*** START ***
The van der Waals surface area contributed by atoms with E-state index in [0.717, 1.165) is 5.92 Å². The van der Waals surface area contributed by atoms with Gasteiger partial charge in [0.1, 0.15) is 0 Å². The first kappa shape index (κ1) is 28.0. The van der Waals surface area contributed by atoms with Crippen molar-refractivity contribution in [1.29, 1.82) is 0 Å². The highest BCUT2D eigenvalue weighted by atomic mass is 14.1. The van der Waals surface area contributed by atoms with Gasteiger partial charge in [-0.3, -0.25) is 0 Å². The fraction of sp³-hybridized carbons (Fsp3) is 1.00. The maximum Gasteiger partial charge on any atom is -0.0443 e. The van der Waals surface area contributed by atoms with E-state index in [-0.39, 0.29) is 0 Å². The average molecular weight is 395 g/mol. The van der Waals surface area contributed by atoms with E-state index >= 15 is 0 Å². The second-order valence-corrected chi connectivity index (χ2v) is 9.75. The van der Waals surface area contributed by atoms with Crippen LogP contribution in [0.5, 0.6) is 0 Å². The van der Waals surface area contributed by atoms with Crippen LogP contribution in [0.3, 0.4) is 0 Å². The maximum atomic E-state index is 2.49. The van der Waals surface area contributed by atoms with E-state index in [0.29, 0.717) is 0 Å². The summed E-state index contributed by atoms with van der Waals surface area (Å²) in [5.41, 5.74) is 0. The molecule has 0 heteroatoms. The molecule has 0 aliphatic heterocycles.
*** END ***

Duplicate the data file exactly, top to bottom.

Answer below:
The van der Waals surface area contributed by atoms with E-state index in [0.717, 1.165) is 5.92 Å². The van der Waals surface area contributed by atoms with Gasteiger partial charge in [0.1, 0.15) is 0 Å². The first kappa shape index (κ1) is 28.0. The van der Waals surface area contributed by atoms with Crippen molar-refractivity contribution in [1.29, 1.82) is 0 Å². The highest BCUT2D eigenvalue weighted by atomic mass is 14.1. The van der Waals surface area contributed by atoms with Gasteiger partial charge in [-0.3, -0.25) is 0 Å². The fraction of sp³-hybridized carbons (Fsp3) is 1.00. The maximum Gasteiger partial charge on any atom is -0.0443 e. The van der Waals surface area contributed by atoms with E-state index in [-0.39, 0.29) is 0 Å². The average molecular weight is 395 g/mol. The van der Waals surface area contributed by atoms with E-state index >= 15 is 0 Å². The second-order valence-corrected chi connectivity index (χ2v) is 9.75. The van der Waals surface area contributed by atoms with Crippen LogP contribution in [0.5, 0.6) is 0 Å². The van der Waals surface area contributed by atoms with Crippen LogP contribution in [0.3, 0.4) is 0 Å². The maximum atomic E-state index is 2.49. The van der Waals surface area contributed by atoms with E-state index in [0.29, 0.717) is 0 Å². The summed E-state index contributed by atoms with van der Waals surface area (Å²) in [5.41, 5.74) is 0. The molecule has 0 heteroatoms. The molecule has 0 aliphatic heterocycles.